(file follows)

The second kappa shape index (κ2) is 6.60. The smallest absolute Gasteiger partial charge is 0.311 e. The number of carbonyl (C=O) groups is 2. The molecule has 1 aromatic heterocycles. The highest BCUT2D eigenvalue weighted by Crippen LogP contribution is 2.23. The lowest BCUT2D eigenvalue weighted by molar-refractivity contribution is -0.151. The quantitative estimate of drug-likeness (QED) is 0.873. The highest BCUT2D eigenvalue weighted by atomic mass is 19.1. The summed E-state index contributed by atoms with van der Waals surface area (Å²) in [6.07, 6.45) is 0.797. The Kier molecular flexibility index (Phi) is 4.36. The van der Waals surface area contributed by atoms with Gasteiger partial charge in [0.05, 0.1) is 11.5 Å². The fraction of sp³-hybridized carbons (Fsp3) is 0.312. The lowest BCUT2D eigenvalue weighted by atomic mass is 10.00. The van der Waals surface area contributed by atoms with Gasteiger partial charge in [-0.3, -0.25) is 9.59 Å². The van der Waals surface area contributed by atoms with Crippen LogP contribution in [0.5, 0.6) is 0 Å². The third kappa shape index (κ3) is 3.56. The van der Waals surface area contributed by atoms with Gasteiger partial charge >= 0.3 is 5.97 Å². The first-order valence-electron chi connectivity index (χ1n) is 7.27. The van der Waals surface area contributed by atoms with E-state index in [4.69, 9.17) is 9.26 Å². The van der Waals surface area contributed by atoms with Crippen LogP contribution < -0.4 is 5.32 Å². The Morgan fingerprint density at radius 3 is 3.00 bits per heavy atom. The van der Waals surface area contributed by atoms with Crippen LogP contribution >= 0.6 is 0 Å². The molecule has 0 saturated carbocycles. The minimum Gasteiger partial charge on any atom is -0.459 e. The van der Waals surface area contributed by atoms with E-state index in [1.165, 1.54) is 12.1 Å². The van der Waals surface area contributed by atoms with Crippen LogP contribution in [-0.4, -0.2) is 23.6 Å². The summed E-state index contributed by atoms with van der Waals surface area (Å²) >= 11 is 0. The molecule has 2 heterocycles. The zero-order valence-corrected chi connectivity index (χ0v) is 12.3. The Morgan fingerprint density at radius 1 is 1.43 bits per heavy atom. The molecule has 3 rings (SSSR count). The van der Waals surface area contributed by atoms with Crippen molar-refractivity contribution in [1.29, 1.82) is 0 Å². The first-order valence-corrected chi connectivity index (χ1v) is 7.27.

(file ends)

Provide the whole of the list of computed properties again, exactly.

The second kappa shape index (κ2) is 6.60. The smallest absolute Gasteiger partial charge is 0.311 e. The number of carbonyl (C=O) groups is 2. The molecule has 1 aromatic heterocycles. The highest BCUT2D eigenvalue weighted by Crippen LogP contribution is 2.23. The lowest BCUT2D eigenvalue weighted by molar-refractivity contribution is -0.151. The quantitative estimate of drug-likeness (QED) is 0.873. The highest BCUT2D eigenvalue weighted by atomic mass is 19.1. The summed E-state index contributed by atoms with van der Waals surface area (Å²) in [6.07, 6.45) is 0.797. The Kier molecular flexibility index (Phi) is 4.36. The van der Waals surface area contributed by atoms with Gasteiger partial charge in [0.05, 0.1) is 11.5 Å². The fraction of sp³-hybridized carbons (Fsp3) is 0.312. The lowest BCUT2D eigenvalue weighted by atomic mass is 10.00. The van der Waals surface area contributed by atoms with Gasteiger partial charge in [-0.3, -0.25) is 9.59 Å². The van der Waals surface area contributed by atoms with Crippen LogP contribution in [0.5, 0.6) is 0 Å². The third kappa shape index (κ3) is 3.56. The van der Waals surface area contributed by atoms with Gasteiger partial charge >= 0.3 is 5.97 Å². The first-order valence-electron chi connectivity index (χ1n) is 7.27. The van der Waals surface area contributed by atoms with E-state index in [4.69, 9.17) is 9.26 Å². The van der Waals surface area contributed by atoms with Crippen LogP contribution < -0.4 is 5.32 Å². The Morgan fingerprint density at radius 3 is 3.00 bits per heavy atom. The van der Waals surface area contributed by atoms with Crippen LogP contribution >= 0.6 is 0 Å². The molecule has 0 saturated carbocycles. The minimum Gasteiger partial charge on any atom is -0.459 e. The van der Waals surface area contributed by atoms with E-state index in [1.165, 1.54) is 12.1 Å². The van der Waals surface area contributed by atoms with Crippen LogP contribution in [-0.4, -0.2) is 23.6 Å². The summed E-state index contributed by atoms with van der Waals surface area (Å²) >= 11 is 0. The molecule has 2 heterocycles. The zero-order valence-corrected chi connectivity index (χ0v) is 12.3. The Morgan fingerprint density at radius 1 is 1.43 bits per heavy atom. The molecule has 3 rings (SSSR count). The van der Waals surface area contributed by atoms with Crippen molar-refractivity contribution in [1.29, 1.82) is 0 Å². The first-order valence-corrected chi connectivity index (χ1v) is 7.27.